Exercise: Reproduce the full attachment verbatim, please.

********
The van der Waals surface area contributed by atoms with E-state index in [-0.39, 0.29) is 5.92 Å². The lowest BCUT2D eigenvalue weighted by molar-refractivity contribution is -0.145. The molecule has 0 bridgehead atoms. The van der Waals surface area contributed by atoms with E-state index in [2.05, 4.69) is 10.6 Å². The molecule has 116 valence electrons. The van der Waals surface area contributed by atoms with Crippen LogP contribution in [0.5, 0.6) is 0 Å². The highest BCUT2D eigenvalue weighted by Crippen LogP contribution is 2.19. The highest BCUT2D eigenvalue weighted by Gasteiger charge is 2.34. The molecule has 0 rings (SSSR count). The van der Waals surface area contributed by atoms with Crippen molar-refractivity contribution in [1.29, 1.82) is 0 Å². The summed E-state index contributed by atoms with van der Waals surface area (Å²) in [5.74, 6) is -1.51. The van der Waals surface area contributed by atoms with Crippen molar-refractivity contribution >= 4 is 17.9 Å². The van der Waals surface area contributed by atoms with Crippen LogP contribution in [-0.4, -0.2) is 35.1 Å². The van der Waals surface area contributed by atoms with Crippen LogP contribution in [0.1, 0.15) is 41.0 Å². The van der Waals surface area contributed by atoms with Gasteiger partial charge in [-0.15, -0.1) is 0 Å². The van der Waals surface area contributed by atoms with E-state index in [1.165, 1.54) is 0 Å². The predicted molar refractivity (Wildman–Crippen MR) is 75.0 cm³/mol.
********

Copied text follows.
The van der Waals surface area contributed by atoms with E-state index in [-0.39, 0.29) is 5.92 Å². The lowest BCUT2D eigenvalue weighted by molar-refractivity contribution is -0.145. The molecule has 0 bridgehead atoms. The van der Waals surface area contributed by atoms with E-state index in [2.05, 4.69) is 10.6 Å². The molecule has 116 valence electrons. The van der Waals surface area contributed by atoms with Crippen LogP contribution in [0.5, 0.6) is 0 Å². The highest BCUT2D eigenvalue weighted by Crippen LogP contribution is 2.19. The highest BCUT2D eigenvalue weighted by Gasteiger charge is 2.34. The molecule has 0 rings (SSSR count). The van der Waals surface area contributed by atoms with Crippen molar-refractivity contribution in [1.29, 1.82) is 0 Å². The summed E-state index contributed by atoms with van der Waals surface area (Å²) in [5.74, 6) is -1.51. The van der Waals surface area contributed by atoms with Crippen molar-refractivity contribution >= 4 is 17.9 Å². The van der Waals surface area contributed by atoms with Crippen LogP contribution in [-0.4, -0.2) is 35.1 Å². The van der Waals surface area contributed by atoms with Crippen LogP contribution in [0.1, 0.15) is 41.0 Å². The van der Waals surface area contributed by atoms with Gasteiger partial charge in [-0.15, -0.1) is 0 Å². The van der Waals surface area contributed by atoms with E-state index in [1.165, 1.54) is 0 Å². The predicted molar refractivity (Wildman–Crippen MR) is 75.0 cm³/mol.